By Roy Maurer
Employers require a certain level of HR staffing to operate effectively, but what is that number?
The ADP Research Institute analyzed payroll and econometrics data on more than 25 million employees and turned up some interesting findings about HR staffing levels, including:
- The “sweet spot” for most employers is between 1.5 and 4.5 HR staff per 100 employees. “That’s accurate, but a wide gap,” said Nicole Belyna, SHRM-SCP, director of talent management and inclusion at SHRM. According to SHRM’s 2022 Human Capital Benchmark Report, the average HR staff to employee ratio is 1.7 per 100.
- HR headcount is up more than 11 percent since 2018.
- Too few—or too many—HR staff members results in higher turnover.
“The ‘right’ level can vary by industry, company size and boom-and-bust labor market cycles,” said Jeff Nezaj, principal data scientist at the ADP Research Institute in Roseland, N.J. “In tight labor markets, organizations will bulk up their HR offices with recruiters and other specialists to gain an advantage in the pursuit of talent. HR divisions might shrink when labor demand cools.” Nezaj found that HR staffing has grown the fastest in industries with large, low-wage, front-line workforces that tend to have lower HR staffing ratios than white-collar organizations.
“Job roles in large, low-wage, front-line industries tend to be more uniform and standardized and usually require lower HR staffing levels,” Nezaj said. “It is interesting to note that while these industries have the lowest staffing levels overall, they have experienced the most growth in HR staffing. When the pandemic hit, we know that low-wage workers were disproportionately laid off compared to high-wage earners. The increase in HR staffing could be a response to the demand in hiring that was required during the recovery.”
HR staffing ratios grew faster and more steadily for larger companies than smaller ones between 2018 and 2023, Nezaj added, and ratios at the smallest employers are up 4.7 percent since 2018.
Labor market fluctuations affect some industries and their HR staffing ratios more than others. For example, employers in the leisure and hospitality, manufacturing, and construction industries tend to have lower HR staffing levels than those in finance or professional and business services. Having more high-wage workers is seen as necessitating more HR involvement. HR staffing in education and health services lies in the middle, perhaps due to a more even mix between low-wage and high-wage workers.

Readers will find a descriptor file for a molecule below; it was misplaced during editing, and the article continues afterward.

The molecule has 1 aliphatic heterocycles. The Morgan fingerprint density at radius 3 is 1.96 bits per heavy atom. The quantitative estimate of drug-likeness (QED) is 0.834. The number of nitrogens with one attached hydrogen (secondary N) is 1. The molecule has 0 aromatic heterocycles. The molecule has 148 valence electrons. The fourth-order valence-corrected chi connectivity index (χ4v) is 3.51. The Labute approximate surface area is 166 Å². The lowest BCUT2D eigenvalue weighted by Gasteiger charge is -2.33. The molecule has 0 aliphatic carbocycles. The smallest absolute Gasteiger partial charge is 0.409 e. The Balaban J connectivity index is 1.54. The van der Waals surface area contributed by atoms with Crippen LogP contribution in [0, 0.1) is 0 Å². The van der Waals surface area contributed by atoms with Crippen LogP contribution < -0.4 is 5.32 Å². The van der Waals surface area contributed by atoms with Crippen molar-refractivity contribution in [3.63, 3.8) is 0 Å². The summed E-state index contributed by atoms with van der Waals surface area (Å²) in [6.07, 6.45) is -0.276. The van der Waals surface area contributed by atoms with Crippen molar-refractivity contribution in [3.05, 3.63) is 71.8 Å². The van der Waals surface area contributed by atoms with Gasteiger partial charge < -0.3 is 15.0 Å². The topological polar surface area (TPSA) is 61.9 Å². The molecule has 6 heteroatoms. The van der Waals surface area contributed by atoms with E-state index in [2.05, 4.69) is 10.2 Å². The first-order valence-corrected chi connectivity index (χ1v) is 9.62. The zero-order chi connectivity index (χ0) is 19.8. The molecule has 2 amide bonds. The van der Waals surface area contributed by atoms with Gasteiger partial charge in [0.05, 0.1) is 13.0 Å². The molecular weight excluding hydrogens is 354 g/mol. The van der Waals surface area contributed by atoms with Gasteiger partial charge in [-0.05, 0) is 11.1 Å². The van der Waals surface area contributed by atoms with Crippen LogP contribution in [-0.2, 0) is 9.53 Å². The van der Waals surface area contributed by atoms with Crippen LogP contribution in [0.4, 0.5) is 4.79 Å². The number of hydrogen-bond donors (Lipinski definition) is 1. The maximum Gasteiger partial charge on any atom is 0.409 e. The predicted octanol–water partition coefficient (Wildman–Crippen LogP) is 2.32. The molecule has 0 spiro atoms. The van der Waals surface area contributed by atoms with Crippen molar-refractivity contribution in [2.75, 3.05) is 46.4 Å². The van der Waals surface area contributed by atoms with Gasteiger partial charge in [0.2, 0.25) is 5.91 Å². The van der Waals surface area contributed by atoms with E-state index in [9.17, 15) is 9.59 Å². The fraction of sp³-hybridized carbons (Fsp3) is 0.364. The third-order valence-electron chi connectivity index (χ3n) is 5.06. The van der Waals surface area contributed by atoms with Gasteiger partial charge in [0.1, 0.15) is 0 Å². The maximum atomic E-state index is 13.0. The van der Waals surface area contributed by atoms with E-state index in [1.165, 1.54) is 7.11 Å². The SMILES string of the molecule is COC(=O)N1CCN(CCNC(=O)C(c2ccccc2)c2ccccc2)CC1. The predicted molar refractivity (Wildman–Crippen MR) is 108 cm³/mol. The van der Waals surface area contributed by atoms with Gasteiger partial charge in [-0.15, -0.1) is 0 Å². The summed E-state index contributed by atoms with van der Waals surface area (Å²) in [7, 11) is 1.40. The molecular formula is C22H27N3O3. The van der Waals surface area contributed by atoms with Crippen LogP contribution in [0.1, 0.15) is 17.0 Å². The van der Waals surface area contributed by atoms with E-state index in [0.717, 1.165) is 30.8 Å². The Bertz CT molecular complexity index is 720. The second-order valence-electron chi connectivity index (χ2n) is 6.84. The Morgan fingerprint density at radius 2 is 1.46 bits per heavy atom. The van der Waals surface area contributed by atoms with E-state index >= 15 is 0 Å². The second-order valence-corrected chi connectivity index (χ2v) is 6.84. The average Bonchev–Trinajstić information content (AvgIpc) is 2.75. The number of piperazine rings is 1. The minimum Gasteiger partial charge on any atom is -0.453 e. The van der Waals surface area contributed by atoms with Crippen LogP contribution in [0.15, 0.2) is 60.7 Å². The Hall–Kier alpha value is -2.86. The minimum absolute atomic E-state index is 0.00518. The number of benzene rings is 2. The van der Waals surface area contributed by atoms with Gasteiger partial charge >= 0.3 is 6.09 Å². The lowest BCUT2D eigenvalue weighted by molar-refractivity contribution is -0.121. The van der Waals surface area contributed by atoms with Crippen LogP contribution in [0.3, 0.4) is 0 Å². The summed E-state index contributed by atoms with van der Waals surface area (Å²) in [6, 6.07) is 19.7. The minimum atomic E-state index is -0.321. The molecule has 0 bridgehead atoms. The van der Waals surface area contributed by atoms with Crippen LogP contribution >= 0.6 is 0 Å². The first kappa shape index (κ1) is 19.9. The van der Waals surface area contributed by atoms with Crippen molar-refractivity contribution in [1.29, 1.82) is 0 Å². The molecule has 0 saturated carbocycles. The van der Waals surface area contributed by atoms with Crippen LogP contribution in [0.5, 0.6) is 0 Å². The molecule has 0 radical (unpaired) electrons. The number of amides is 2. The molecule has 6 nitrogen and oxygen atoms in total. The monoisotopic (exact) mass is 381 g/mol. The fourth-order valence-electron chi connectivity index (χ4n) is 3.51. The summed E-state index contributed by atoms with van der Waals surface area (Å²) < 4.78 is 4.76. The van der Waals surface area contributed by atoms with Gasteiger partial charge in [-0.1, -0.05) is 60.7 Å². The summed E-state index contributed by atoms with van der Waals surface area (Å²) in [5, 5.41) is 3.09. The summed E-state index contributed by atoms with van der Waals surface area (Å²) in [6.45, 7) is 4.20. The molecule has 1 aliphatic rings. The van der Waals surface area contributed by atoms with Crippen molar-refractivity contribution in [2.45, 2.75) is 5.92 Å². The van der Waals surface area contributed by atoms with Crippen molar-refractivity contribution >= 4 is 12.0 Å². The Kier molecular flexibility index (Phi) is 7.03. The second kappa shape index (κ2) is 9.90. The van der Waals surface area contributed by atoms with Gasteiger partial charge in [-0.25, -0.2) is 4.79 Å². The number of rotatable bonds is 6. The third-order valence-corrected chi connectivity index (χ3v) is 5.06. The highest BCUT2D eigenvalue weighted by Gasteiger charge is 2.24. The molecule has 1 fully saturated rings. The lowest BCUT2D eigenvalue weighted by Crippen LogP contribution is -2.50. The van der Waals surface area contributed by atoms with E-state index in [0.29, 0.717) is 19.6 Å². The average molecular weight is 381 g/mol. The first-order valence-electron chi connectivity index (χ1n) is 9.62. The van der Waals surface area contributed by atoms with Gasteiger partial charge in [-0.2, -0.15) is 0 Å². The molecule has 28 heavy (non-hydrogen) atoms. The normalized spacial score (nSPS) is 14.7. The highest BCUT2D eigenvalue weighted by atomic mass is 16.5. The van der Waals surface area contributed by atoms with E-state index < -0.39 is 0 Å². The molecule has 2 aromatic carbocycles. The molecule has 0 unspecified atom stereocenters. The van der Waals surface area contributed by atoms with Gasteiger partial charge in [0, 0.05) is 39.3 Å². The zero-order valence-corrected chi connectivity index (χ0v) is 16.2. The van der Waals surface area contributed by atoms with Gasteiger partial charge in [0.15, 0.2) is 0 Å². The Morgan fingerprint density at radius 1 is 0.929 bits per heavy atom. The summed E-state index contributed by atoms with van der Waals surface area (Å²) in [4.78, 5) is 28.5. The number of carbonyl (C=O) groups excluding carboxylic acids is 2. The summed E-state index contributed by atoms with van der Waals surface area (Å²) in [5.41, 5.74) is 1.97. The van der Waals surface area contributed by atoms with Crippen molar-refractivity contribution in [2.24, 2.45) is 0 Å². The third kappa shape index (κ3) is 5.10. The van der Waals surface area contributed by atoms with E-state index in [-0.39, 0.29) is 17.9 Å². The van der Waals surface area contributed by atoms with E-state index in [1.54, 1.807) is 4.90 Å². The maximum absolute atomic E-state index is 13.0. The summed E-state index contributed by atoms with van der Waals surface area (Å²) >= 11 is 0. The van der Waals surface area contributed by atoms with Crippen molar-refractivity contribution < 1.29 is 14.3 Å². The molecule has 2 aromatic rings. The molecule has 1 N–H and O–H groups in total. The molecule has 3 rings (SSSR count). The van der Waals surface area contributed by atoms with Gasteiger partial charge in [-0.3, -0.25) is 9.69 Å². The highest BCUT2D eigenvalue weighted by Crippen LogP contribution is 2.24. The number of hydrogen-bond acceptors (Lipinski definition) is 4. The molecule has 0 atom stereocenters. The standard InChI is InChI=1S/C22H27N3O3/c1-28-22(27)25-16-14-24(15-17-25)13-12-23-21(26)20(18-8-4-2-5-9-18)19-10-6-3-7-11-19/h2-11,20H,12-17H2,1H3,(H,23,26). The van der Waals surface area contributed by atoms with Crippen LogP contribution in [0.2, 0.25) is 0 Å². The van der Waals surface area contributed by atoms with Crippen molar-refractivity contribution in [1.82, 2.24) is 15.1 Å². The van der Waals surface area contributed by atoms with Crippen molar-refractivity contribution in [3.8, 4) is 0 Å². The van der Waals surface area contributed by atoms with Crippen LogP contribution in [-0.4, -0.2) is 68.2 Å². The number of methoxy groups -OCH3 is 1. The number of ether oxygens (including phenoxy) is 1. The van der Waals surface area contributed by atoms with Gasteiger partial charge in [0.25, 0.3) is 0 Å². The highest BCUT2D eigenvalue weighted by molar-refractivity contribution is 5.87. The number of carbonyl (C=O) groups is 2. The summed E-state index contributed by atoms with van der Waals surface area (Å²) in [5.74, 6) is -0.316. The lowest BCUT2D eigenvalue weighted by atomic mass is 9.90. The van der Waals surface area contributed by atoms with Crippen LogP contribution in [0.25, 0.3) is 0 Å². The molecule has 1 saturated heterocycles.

Notably, recruiters make up the largest share of HR staff, but growth of recruiter roles has fallen since hiring began to cool in 2023. It’s become common to see reactive hiring and reductions in force for talent acquisition professionals, Belyna said.
Impact on Turnover
ADP researchers also analyzed the correlation between HR staffing levels and employee turnover and found, perhaps unsurprisingly, that reduced HR staffing is accompanied by more employees leaving the organization. Turnover begins to fall when there is at least one HR staff member for every 200 employees, according to ADP.
“An understaffed and overburdened HR department could lead to frustration and overall job dissatisfaction within an organization based on the critical functions HR performs,” Nezaj said.
“One could argue that an organization that does not properly staff its HR department has other organizational issues,” Belyna said. “Perhaps the lack of HR staffing is a result of a lack of interest in people or workplace culture.”
Researchers found that expanded HR headcount will reduce employee turnover, up to a point. As HR offices grow bigger—specifically, when HR staffing exceeds nine members for every 200 employees—turnover starts to rise again.
There is no definitive reason for why that is, but surveys reveal that employees rate HR higher when they have a single point of contact, even if that contact directs them to subject-matter experts on topics such as benefits or employee relations. When HR staffing ratios rise beyond a certain point, HR may be seen as too specialized, and employees might not know whom to reach out to for help.
Beefed-up HR administration can support a lean HR team by allowing them more free time to spend with employees, said Kristen Appleman, senior vice president and general manager of ADP TotalSource, the company’s professional employer organization (PEO) for outsourced HR management.
PEOs can help with routine administrative HR tasks and compliance requirements, leaving HR to focus on more strategic aspects of people management. “All the while, the PEO is working hard in the background to onboard new talent, provide competitive benefit programs, and stay compliant with employment rules,” Appleman said.